Yes, one round - last I checked, they all said “if the perps nails you in the same spot a second time, bye-bye”. The rifle plates/inserts fit in pockest of the lightweight armor to stop serious ammo - it is, however quite heavy, and the weight of an entire suit of the stuff would prevent much movement (see Hollywood bank robbery for why that stuff is a bad idea).
I’ve wondered that too, if police plexi-shields could resist “white weapons” such as swords and spears. Although I suspect the answer to that is moot since at that point I think they’d break out their sidearms.
(OTOH, ISTR that body armor is not as good against white weapons as was good old fashioned plate and chainmail, so if they could get around the shields, sayonara.)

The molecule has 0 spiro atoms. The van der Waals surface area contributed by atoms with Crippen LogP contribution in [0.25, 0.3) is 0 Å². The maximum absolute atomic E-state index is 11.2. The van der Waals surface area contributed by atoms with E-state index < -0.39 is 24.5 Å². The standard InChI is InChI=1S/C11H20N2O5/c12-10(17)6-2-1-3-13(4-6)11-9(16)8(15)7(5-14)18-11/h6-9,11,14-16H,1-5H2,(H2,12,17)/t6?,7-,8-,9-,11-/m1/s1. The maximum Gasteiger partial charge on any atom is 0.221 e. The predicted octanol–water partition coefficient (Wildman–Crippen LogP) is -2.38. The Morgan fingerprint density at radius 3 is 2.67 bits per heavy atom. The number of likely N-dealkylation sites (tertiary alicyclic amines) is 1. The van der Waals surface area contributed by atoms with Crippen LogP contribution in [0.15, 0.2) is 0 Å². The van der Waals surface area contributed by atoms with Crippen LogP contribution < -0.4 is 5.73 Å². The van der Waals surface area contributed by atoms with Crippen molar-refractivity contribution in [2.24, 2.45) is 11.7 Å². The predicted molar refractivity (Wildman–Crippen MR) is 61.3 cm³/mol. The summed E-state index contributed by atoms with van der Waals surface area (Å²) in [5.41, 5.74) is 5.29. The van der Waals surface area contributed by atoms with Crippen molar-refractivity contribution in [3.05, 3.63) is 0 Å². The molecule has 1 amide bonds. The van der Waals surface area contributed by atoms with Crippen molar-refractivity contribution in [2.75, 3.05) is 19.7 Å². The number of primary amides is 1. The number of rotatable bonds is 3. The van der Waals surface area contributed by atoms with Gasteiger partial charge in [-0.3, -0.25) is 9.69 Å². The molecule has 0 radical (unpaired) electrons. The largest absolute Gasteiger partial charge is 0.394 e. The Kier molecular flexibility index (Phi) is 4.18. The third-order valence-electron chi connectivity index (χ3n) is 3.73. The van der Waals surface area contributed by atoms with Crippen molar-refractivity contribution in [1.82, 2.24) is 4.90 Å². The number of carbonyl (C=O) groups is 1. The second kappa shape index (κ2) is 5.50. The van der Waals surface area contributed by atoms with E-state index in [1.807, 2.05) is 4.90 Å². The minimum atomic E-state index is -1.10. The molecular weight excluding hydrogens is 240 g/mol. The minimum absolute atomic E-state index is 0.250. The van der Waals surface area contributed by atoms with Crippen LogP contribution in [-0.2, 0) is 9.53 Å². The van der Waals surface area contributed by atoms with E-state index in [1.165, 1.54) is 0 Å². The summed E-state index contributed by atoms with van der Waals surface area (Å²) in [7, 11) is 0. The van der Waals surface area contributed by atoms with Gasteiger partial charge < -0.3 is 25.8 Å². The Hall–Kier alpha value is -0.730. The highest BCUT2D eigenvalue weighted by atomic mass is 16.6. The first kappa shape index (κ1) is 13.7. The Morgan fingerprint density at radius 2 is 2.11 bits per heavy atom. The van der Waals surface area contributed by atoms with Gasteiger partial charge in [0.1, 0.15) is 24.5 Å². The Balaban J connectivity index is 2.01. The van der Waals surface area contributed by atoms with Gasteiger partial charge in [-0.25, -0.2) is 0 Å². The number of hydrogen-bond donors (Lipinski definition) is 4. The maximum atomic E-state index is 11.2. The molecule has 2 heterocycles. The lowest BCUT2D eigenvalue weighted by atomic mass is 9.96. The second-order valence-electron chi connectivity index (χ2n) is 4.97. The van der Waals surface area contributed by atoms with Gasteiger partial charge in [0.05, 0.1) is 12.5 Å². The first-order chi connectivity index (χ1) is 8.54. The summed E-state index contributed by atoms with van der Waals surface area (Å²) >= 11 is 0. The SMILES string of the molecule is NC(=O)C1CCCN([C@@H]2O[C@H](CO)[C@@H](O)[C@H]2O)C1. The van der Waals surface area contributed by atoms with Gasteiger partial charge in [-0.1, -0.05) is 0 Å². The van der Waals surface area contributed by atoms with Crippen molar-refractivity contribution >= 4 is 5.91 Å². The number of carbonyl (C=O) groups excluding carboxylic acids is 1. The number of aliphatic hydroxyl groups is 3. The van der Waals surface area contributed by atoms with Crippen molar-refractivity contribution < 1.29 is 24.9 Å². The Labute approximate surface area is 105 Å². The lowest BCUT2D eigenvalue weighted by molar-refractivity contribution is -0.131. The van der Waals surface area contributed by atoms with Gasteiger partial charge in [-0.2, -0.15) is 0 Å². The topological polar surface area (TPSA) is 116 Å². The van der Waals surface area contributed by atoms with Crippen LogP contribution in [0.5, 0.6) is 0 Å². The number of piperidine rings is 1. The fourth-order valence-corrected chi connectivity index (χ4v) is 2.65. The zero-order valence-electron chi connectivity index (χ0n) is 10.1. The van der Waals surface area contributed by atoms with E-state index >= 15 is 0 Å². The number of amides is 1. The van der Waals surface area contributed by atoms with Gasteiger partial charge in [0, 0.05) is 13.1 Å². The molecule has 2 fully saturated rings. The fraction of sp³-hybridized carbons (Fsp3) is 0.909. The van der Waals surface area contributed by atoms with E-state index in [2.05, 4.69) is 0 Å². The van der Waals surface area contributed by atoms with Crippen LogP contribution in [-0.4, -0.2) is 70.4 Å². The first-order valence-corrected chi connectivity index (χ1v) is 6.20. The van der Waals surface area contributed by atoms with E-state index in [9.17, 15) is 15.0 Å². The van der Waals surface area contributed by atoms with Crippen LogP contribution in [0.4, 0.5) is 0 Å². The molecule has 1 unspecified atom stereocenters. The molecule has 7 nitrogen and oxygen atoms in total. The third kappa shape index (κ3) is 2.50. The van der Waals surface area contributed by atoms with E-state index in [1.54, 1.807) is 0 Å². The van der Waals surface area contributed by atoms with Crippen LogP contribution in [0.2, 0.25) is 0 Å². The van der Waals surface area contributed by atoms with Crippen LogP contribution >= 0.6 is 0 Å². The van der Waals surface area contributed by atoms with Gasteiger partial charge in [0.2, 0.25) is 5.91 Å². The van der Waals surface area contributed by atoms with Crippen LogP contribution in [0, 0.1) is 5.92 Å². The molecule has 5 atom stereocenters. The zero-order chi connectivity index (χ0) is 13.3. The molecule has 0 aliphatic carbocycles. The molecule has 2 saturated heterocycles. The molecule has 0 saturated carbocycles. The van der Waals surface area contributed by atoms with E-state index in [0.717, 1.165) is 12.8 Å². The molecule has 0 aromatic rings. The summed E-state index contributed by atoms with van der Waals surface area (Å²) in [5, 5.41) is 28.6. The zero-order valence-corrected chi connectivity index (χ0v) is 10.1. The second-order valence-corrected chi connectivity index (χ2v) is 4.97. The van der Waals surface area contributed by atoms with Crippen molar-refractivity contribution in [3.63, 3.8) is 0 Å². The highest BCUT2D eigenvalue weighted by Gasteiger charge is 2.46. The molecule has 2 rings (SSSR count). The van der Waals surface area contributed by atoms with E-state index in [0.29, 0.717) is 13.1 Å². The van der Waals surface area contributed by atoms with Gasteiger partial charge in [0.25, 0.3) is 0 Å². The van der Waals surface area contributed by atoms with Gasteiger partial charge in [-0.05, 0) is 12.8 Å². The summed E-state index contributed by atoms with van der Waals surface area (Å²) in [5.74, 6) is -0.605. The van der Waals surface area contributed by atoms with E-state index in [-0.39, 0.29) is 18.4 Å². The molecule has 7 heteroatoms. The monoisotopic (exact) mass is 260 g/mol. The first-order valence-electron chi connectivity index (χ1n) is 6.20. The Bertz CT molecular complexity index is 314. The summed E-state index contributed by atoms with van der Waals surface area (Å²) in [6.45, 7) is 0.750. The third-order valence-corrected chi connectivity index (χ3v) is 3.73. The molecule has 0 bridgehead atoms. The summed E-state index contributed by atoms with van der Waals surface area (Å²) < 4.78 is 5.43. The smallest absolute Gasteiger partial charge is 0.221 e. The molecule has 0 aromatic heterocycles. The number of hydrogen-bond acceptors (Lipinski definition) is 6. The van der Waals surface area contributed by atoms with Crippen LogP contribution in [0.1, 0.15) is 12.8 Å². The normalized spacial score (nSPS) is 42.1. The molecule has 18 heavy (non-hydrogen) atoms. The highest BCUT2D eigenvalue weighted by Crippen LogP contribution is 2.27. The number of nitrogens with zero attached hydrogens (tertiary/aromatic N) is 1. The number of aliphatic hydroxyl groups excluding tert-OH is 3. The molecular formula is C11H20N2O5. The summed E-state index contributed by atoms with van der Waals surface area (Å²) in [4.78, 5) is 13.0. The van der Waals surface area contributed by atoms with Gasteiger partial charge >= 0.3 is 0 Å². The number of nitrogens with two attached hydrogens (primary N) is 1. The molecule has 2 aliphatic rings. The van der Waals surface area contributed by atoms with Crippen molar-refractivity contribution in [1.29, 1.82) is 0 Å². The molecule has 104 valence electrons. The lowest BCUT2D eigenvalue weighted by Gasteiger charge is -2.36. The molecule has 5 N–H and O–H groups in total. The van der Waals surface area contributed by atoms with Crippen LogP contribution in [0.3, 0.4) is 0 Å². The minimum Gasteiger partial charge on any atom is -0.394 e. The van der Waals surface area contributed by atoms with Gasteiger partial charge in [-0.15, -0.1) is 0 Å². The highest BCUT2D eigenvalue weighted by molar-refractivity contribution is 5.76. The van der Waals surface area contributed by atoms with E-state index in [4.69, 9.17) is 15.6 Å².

Hijack: I recall several stories about bullet-proof vests not being knife proof (one that sticks in my head is from News of the Weird from several years ago when two Russian security guards got drunk and one stabbed the other to see if his best would stop the knife. Of course, it didn’t. I also recall hearing something similar during the Olympics.
What’s the reason for that, the knife easily penetrating the body armor that is? I presume that the plates (which are ceramic or titanium IIRC) would stop it, but just a straight-up Kevlar vest?
Go to Google (or search engine of your choice) and check out body armor - for instance, Kevlar ™ is a fabric which, when presented with a (blunt) bullet, will stretch to absorb the energy imparted - BUT: being a fabric, it is easy to cut - it will distribute the kinetic energy of a bullet to the underlaying (nowadays - as of a few years ago, at least) ceramic material, but will easily shear under a blade - this is not steel, folks - a sharp point or edge will sever the threads.